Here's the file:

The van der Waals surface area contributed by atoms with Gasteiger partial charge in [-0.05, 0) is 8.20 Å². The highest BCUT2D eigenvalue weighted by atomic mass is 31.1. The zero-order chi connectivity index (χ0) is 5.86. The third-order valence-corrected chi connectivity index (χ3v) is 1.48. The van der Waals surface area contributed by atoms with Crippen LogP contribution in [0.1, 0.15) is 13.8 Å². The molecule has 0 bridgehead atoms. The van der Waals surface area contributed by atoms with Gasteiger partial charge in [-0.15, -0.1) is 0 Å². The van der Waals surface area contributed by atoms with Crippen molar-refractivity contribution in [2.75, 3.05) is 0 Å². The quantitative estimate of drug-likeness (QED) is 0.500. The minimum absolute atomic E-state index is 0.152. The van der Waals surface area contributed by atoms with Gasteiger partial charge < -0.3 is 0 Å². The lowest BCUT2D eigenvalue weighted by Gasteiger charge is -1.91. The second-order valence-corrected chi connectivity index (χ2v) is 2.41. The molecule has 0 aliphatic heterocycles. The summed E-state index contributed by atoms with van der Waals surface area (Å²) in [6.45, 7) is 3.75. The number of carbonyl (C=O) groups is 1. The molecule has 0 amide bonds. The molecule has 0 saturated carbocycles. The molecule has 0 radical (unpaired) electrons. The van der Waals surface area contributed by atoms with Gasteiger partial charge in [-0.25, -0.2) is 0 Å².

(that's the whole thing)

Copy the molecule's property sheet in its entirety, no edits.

The van der Waals surface area contributed by atoms with Gasteiger partial charge in [-0.05, 0) is 8.20 Å². The highest BCUT2D eigenvalue weighted by atomic mass is 31.1. The zero-order chi connectivity index (χ0) is 5.86. The third-order valence-corrected chi connectivity index (χ3v) is 1.48. The van der Waals surface area contributed by atoms with Crippen LogP contribution in [0.1, 0.15) is 13.8 Å². The molecule has 0 bridgehead atoms. The van der Waals surface area contributed by atoms with Gasteiger partial charge in [-0.15, -0.1) is 0 Å². The van der Waals surface area contributed by atoms with Crippen molar-refractivity contribution in [2.75, 3.05) is 0 Å². The quantitative estimate of drug-likeness (QED) is 0.500. The minimum absolute atomic E-state index is 0.152. The van der Waals surface area contributed by atoms with Gasteiger partial charge < -0.3 is 0 Å². The lowest BCUT2D eigenvalue weighted by Gasteiger charge is -1.91. The second-order valence-corrected chi connectivity index (χ2v) is 2.41. The molecule has 0 aliphatic heterocycles. The summed E-state index contributed by atoms with van der Waals surface area (Å²) in [6.45, 7) is 3.75. The number of carbonyl (C=O) groups is 1. The molecule has 0 amide bonds. The molecule has 0 saturated carbocycles. The molecule has 0 radical (unpaired) electrons. The van der Waals surface area contributed by atoms with Gasteiger partial charge in [-0.25, -0.2) is 0 Å².